On the eve of the Commonwealth meeting of the Heads of former British colonies, and recent entrants Rwanda and Mozambique, the Belgian government finally returned a tooth of Patrice Lumumba assassinated on 17 January 1961, having been ousted as the first elected prime minister of independent Republic of Congo. Lumumba’s body was later dissolved in acid to eliminate traceability and prevent any evoking any association with him. A Belgian police officer Gerard Soete, who supervised the murder, then took and kept the tooth as his private trophy.
By Ofwono Opondo
On Tuesday this week many waited in vain for opposition MPs to again boycott or walk out of the Budget reading, and President Yoweri Museveni’s address thereafter to see how much the Leader of Opposition in Parliament (LoP) Mathias Mpuuga and allies screw themselves up. Their staying put, made me think about the seeming lack of their wisdom as it showed that they actually don’t have a coherent and effect strategy on how to engage the NRM on parliamentary business, and their limits are being ruthlessly exposed by each passing day.
June 3rd and 9th are commemorated in Uganda as Martyrs and Heroes Days respectively under what some scholars still consider controversial circumstances that perhaps don’t deserve as there are many unsettled questions. However, even if many disagree with this narrative, conventional wisdom dictates that we don’t ruffle feathers, but instead maintain and enjoy the prevailing social harmony. And little know or celebrated in Uganda, 2nd June is also celebrated worldwide as the International Whores Day (Sex Workers Day) which some may find improper.
It was, Plato, in his book “The Republic” who first used the phrase, “necessity is the mother of invention”, that whenever problems arise, we must find creative and innovative solutions for them. This phrase comes handy today when the Western world, led by the US is slapping sanctions on Russia, China, and other countries they disagree with, and is causing global turmoil, all because the grandchildren of former slave owners seek to maintain global hegemony.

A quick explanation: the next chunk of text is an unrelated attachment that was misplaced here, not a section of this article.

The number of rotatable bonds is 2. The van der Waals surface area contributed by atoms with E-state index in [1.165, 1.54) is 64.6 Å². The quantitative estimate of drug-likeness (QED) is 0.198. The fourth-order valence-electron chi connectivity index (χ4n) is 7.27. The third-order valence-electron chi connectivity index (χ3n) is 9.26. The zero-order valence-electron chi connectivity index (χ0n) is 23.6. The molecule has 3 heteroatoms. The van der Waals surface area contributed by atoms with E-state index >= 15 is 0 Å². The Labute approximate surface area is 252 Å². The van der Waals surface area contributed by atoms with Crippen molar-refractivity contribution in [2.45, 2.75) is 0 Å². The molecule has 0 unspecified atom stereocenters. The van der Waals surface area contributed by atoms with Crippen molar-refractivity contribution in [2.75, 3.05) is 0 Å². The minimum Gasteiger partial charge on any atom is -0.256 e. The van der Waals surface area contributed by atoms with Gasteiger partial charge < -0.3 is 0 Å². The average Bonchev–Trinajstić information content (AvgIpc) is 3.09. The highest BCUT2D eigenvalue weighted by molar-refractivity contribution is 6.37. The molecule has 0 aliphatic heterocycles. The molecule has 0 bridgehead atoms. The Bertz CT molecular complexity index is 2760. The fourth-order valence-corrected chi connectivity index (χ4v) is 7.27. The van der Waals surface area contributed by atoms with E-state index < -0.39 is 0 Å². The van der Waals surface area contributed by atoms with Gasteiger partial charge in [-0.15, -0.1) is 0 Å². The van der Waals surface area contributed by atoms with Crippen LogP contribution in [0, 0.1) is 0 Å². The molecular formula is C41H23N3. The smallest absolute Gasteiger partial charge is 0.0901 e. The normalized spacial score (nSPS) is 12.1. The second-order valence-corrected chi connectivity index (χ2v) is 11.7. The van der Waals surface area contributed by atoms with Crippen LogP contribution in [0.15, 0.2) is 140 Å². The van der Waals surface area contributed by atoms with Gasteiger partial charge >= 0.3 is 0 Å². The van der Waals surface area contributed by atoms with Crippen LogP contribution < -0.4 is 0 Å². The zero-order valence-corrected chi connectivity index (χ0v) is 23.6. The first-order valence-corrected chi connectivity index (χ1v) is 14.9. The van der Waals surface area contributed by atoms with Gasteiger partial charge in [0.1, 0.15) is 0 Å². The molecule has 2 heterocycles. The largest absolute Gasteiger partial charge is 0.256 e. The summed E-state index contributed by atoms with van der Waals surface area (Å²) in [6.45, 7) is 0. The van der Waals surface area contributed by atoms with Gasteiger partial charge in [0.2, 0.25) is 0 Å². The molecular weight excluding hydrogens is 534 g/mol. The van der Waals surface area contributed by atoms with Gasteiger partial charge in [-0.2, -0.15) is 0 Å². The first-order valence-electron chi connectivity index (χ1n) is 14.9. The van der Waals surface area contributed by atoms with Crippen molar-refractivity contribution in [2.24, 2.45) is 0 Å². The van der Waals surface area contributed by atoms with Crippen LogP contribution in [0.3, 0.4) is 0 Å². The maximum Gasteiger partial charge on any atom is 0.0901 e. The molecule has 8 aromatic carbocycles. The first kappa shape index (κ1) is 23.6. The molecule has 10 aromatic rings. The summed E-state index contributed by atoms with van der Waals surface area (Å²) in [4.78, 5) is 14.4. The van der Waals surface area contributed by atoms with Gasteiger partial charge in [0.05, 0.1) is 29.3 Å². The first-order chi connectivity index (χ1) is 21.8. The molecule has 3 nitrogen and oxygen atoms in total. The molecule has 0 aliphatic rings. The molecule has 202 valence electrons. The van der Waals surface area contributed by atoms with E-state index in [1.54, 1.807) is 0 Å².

The ongoing chain of events in parliament where MPs are asking the tough questions on transparency, accountability, and suspected corruption through negligence, laxity and perhaps connivance, gives collective hope to the good things yet to come from the 11th parliament.
In 1986, at the start of his presidency, President Yoweri Museveni made a stopover at a fuel station in Kawempe to get his car tyre fixed and noticed that apart from tyre repairs and re-fuelling vehicles, there weren’t other services offered. When he next appeared at a public function he recounted his story having waited over an hour without refreshments offered to clients. He then advised fuel station and garage owners to establish restaurants so that when clients make stopovers they can refresh and quench thirst.
The Commander Land Forces (CLF) Uganda Peoples Defence Forces (UPDF), Lt. Gen. Muhoozi Kainerugaba appears to be, by small steps at a time, entering the national political fray with his recent public posture where well-wishers are nudging him to throw his hat on the presidency in 2026. Although Muhoozi hasn’t stated his ambition, the usual pseudo pundits claim that he’s teasing the waters. Within NRM and government circles there are subdued voices which only time will expose.
The April shouting matches by MPs over steep rises in commodity prices including petroleum products, building materials, and everyday basic necessities, perhaps, signaling the harsh economic times ahead belies the hypocrisy and shallowness among Uganda’s elites.
The seven weeks war, or rather ‘special operations’ in Ukraine as Russians call it might not be going according to what the world anticipated of a lightening run and vanquished Ukraine, but so far, the US, EU and NATO, too have failed to break Russia. It’s now entering what appears to be a stalemate. And yes, millions, made to believe that Western Europe is paradise have fled.
On Friday, the short-lived Speaker of parliament Jacob L’Okori Oulanyah took his final journey of no return to Ayom-lony village, Lalogi sub-county, Omoro district twenty days since his demise at the University of Washington Medical, a cancer centre in Seattle where he had been taken early February with terminal illness. It has also been a period of truly national and colourful mourning, an outpouring of emotions, paying tributes to and celebrations for a short life lived fully. Many will remember the nicknames Oulanyah gave them as acquaintances.